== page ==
There are two key components in analysis of Retail Planning Methodology. One is the type of Planning tools used. The second is whether or not the tool is used in the appropriate place in the supply chain, at the appropriate level and is interfaced correctly to other tools and functions.
Generally, the typical types of Planning tools are:
- Financial Planning
- Merchandise Planning
- Channel/Location/Store Planning
- Demand Planning
- Assortment Planning
- Space/Floor Planning
- Assorted Optimization Tools such as Store Clustering, Price Optimization, Markdown Optimization and Size/Color Scaling.
Demand is traditionally used in grocery, commodity or replenishment models or in softlines companies that have a strong design element and/or vertically integrate their manufacturing (forecasting inventory levels of component pieces such as buttons, zippers, etc.)
Optimization tools such as Store Clustering or Size Scaling can be effectively integrated with Assortment or Allocation and are usually put into place after the core Planning environment is working in the most efficient manner. A strong Assortment or Allocation tool can vastly improve Store Selection and Size/Color Distribution until such a time as the retailer decides to invest additional project dollars into a specific Optimization application or service.
Markdown and Price Optimization are still relatively new and appear mostly in grocery or CPG models.
A Typical Scenario
For this article, the relationship between Financial, Merchandise, Channel and Assortment will be used as an example.
Most softlines retailers begin the process with a Financial Plan. Some will attempt to derive, or at least validate, the Financial Plan from the Merchandise Plan. More commonly, the Financial Goals are established and handed off to the Merchandise Planners. It then becomes the responsibility of the Merchandise Planners to determine the contribution of each hierarchical level toward the achievement of the Financial Goal. This is usually done based on percentages of contribution in history and with insight into how a market is moving or is pushed by the company. Examples of this might be the fashion industry moving back toward denim at the expense of khaki bottoms or a company that restructures a concept to position itself appropriately against competitors (including their own competing concepts). The function can be both scientific and intuitive. While philosophically common across companies there is a high degree of uniqueness.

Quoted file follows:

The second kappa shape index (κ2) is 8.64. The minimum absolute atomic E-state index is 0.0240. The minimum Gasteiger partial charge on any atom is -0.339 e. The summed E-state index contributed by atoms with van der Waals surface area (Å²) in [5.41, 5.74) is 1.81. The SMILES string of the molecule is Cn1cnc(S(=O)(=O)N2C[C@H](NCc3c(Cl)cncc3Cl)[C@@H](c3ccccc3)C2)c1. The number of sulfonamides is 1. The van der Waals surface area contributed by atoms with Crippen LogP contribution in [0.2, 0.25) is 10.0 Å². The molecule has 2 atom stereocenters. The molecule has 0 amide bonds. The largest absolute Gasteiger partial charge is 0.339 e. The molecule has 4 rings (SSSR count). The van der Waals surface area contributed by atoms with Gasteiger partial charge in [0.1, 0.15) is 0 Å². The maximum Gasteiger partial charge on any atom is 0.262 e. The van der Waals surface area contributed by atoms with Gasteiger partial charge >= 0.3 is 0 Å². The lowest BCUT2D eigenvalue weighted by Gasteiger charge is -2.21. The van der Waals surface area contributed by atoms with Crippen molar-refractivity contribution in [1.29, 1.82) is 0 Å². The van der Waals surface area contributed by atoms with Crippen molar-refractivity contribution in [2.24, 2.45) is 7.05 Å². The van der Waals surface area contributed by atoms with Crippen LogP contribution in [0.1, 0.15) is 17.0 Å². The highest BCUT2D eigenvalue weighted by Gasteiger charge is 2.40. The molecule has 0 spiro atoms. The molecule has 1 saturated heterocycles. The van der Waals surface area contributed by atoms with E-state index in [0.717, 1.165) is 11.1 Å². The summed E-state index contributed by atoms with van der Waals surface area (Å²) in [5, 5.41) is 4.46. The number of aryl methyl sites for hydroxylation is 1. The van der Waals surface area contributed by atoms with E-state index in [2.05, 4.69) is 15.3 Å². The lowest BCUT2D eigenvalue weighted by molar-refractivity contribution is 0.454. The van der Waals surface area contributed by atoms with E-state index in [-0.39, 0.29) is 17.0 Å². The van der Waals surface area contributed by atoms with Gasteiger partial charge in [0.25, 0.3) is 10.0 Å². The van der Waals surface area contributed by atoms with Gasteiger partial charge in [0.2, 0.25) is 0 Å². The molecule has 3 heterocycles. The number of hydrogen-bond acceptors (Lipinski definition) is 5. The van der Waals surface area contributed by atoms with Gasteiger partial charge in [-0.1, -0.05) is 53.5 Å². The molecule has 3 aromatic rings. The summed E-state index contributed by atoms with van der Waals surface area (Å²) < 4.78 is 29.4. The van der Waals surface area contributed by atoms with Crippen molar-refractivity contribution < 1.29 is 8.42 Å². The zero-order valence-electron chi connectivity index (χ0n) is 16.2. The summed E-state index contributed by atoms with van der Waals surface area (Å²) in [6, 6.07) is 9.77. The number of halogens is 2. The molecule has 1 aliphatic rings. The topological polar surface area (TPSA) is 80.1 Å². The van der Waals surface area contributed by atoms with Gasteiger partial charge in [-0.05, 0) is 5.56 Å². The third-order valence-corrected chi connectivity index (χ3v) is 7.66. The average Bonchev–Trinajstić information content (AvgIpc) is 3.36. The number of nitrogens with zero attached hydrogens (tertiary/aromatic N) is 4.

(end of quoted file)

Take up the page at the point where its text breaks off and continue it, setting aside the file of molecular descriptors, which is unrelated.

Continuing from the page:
One of the key areas to address with regard to this relationship is the reporting structure of the Merchant and Merchandise Planner. Years ago, the Buyer would traditionally run the category with the Merchandise Planner and Channel Planner reporting directly to them. This has changed dramatically in the past decade as more and more top tier retailers have assumed structures making the Buyer and Merchandise Planner more equal. Many retailers set up separate reporting structures for Buyers, Planners and Allocations/Replenishment staff.
Even in more “old school” reporting structures, more and more retailers have given Merchandise Planners veto or sign off power on purchases and the responsibility of monitoring Open To Buy levels. Headcount, reporting structure, integration of data and applications and whether the functions are performed at optimal hierarchical levels (including whether the Merchandise Hierarchy is created appropriately) are all areas to map and assess.
Other Planning Tools
The relationship and place on the supply chain timeline is less structured for the Store and Assortment Planning functions. In some models, the Buyers manage Assortment Planning – often on offline spreadsheets that may not interface to any other tools. Assortment Planning’s relationship to Size Scaling, Allocation (especially related to seasonal or regional assortments), and Pre-packing continues to be one of the industry’s “black holes.” Lack of or delays in this type of data results in sub-optimization of upstream supply chain opportunities such as increasing the speed to market and reducing distribution expenses, store labor expenses and truck-to-shelf time.